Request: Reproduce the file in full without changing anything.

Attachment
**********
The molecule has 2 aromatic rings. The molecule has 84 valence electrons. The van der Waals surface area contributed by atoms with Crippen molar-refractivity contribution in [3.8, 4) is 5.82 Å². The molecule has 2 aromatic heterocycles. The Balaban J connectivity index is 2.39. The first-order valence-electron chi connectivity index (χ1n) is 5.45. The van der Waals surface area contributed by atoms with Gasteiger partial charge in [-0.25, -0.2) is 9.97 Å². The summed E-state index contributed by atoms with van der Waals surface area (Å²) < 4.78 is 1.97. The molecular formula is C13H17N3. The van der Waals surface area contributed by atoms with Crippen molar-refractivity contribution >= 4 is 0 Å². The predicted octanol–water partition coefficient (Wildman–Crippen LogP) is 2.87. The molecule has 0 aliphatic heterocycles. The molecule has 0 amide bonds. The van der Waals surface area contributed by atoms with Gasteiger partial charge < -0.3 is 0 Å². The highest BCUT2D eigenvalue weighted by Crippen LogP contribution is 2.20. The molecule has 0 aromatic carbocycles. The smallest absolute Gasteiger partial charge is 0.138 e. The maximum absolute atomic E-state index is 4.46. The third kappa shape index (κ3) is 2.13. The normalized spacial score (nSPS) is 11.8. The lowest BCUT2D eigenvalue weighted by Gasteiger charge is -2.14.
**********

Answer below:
The molecule has 2 aromatic rings. The molecule has 84 valence electrons. The van der Waals surface area contributed by atoms with Crippen molar-refractivity contribution in [3.8, 4) is 5.82 Å². The molecule has 2 aromatic heterocycles. The Balaban J connectivity index is 2.39. The first-order valence-electron chi connectivity index (χ1n) is 5.45. The van der Waals surface area contributed by atoms with Gasteiger partial charge in [-0.25, -0.2) is 9.97 Å². The summed E-state index contributed by atoms with van der Waals surface area (Å²) < 4.78 is 1.97. The molecular formula is C13H17N3. The van der Waals surface area contributed by atoms with Crippen molar-refractivity contribution >= 4 is 0 Å². The predicted octanol–water partition coefficient (Wildman–Crippen LogP) is 2.87. The molecule has 0 aliphatic heterocycles. The molecule has 0 amide bonds. The van der Waals surface area contributed by atoms with Gasteiger partial charge < -0.3 is 0 Å². The highest BCUT2D eigenvalue weighted by Crippen LogP contribution is 2.20. The molecule has 0 aromatic carbocycles. The smallest absolute Gasteiger partial charge is 0.138 e. The maximum absolute atomic E-state index is 4.46. The third kappa shape index (κ3) is 2.13. The normalized spacial score (nSPS) is 11.8. The lowest BCUT2D eigenvalue weighted by Gasteiger charge is -2.14.